Don Rogers: Hail to the pizza wedge | SierraSun.com

Don Rogers: Hail to the pizza wedge

Is there such as thing as starting too late?

Illness and rotten luck may rob us, but I don’t see that age does. Not in careers, taking up an art, a sport, changing politics, religion, lovers. There’s a Grandma Moses for all of these. She began at 78. Began.

We can move, go back to school, have children, run for office, wed. Stop smoking, start smoking. Same with alcohol, cannabis, diet, working out, rising early or late, reading, writing, coding, whatever.

We are not cement, at least not the hardened variety. We don’t set. Ever.

The Easter spirit rose within, renewal, rebirth, ready to go, ready for more.

We always have a choice. Yep, a free will. Such a shame we almost never exercise it. Too bad we fool ourselves so easily with when we imagine is too late.

Certainly I don’t mean that because we can change we must. Not at all. I like where I work and what I do. I love my spouse, most of my habits. But tattoos hold no appeal.

All these are up for reconsideration, always, however unlikely I’d change my mind. The point is I’m free to choose, though also responsible for my choices. None are lightly taken. This is not the stuff of whim. A tattoo is kind of forever.

Oh, I wish I didn’t like beer quite so much or broccoli better. Bad habits feel like prison bars or destiny, but they aren’t cement, either. Don’t be fooled, I tell myself. I’ve made my choices here, too. I’m no inmate, no hostage. Not when I hold the keys.

These are funny things to think about while Nordic skiing at Tahoe Donner on Easter Sunday, sliding like socks on hardwood. Well, if those socks were tied by the toe to toothpick-wide planks and the floor far from flat.

Funny because I’ve pondered my love relationship and recommitted, reviewed my career choice enough to know this fire still burns hot. And while hardly reborn in a conventional sense, I do contemplate spirit continuously. The big deals in life.

But I had closed my mind to this new little thing, Nordic, for whatever reason. I’m no stranger to snow or sliding. I love snowboarding. Nothing beats the flow, the feel, the rush when all is clicking.

And I hardly lack for opportunities. My son and daughter-in-law teach cross-country skiing, and have offered me passes often.

There’s my knee, sore and laterally suspect. How would it go loosely locked onto sticks sliding all over? How do you even turn, stop? Never mind that I’ve abused the joint for decades on basketball courts, still run trails, and ride far faster and steeper than this. But those are all knowns. I know how to compensate, what I can and can’t do. What I can get away with.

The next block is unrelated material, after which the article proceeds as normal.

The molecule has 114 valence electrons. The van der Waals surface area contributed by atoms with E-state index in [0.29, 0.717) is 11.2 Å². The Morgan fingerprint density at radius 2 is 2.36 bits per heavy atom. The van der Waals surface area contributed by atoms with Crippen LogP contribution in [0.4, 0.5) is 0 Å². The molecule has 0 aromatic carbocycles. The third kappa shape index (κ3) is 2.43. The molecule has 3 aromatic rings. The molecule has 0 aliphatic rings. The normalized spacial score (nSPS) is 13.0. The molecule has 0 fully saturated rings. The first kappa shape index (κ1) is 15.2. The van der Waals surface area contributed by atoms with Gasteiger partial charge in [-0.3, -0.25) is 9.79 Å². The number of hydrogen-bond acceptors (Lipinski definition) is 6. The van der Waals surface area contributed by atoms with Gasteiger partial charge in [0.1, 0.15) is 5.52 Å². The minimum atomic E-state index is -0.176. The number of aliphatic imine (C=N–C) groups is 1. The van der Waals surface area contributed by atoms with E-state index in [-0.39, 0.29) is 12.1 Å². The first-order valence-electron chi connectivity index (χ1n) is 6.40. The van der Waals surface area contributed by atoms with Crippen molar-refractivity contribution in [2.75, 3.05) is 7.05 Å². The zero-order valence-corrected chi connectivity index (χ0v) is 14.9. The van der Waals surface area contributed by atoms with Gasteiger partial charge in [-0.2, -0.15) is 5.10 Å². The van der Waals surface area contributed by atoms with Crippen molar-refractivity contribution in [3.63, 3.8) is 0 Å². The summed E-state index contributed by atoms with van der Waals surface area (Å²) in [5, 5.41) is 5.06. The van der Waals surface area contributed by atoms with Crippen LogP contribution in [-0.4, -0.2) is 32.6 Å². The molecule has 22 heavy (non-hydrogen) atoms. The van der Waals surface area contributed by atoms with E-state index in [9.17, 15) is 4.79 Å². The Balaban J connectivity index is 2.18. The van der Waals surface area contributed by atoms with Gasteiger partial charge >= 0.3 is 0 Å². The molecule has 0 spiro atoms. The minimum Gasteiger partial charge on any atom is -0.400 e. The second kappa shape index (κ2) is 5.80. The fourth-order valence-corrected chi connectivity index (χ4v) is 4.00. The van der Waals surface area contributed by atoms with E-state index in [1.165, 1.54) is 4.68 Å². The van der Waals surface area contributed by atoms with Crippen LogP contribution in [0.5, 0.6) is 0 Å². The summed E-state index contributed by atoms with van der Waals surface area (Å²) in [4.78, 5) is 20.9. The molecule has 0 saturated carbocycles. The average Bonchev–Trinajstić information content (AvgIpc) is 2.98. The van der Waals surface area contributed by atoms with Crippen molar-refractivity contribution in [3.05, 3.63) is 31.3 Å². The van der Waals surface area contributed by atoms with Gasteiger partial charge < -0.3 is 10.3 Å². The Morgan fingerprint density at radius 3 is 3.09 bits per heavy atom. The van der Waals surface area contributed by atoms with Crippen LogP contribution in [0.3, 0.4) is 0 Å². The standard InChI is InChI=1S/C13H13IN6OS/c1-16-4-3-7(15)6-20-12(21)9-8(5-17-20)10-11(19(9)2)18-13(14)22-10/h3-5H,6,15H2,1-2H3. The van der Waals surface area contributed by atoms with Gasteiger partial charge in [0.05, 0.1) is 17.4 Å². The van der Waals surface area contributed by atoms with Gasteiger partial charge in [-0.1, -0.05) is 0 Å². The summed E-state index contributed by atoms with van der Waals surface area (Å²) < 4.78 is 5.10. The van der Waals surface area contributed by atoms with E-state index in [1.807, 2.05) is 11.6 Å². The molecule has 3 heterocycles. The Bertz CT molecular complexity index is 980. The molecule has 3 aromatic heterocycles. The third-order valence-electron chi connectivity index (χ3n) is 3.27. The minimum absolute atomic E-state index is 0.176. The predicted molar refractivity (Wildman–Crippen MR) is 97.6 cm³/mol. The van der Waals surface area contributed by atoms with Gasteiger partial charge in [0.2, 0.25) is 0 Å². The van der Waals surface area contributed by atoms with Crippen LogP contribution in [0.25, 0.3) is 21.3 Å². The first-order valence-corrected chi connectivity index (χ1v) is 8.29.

And, secretly, there’s plain ol’ vanity, ego. In the abstract, I’m happy to espouse humbling as good for perspective, healthy even. In real life, on actual snow, flailing and slipping, embarrassing myself? Maybe not so much.

But no getting out of it this time, swept up with family off to the Nordic center, punched in, sized up, handed boots, then poles and those impossibly skinny skis. Grin and bear it, be a good sport, apply all that perspective, that high-minded philosophizing about human potential, how we can do whatever we put our minds to, learn new things, never too late. Blah, blah.

Grandma Moses, brother. Grandma Moses. Now get on out there.

And so I did. My daughter-in-law, patient as the mother she is now, made all the difference.

Pizza wedge, she said, my oracle. Then: Let’s practice. So we found a wide spot with a gentle slope. Who knew? Other than generations of children following their blue-coated instructors, lines of goslings. Pizza wedge. Well, of course. The secret to skiing, maybe life itself.

A puzzle piece snapped into place, an epiphany. My mountain of dread evaporated with the wedge. I could do this! No more fearing downhills. I could take the flats and test easier slopes.

I fell. Backward as feared. Forward out of sheer clumsiness. Got up. Climbed. Glided. Pizza wedged. Fell some more. The knee held up, and I grew confident. I finished hungry.

The Easter spirit rose within, renewal, rebirth, ready to go, ready for more.

Too bad this was the last day of the season. The end. Where had I been all winter for want of a pizza wedge? How could I have let it all slip past until now? I’m just getting started.

Too late.

Don Rogers is the publisher of the Sierra Sun and The Union, based in Grass Valley. He can be reached at drogers@sierrasun.com or 530-477-4299.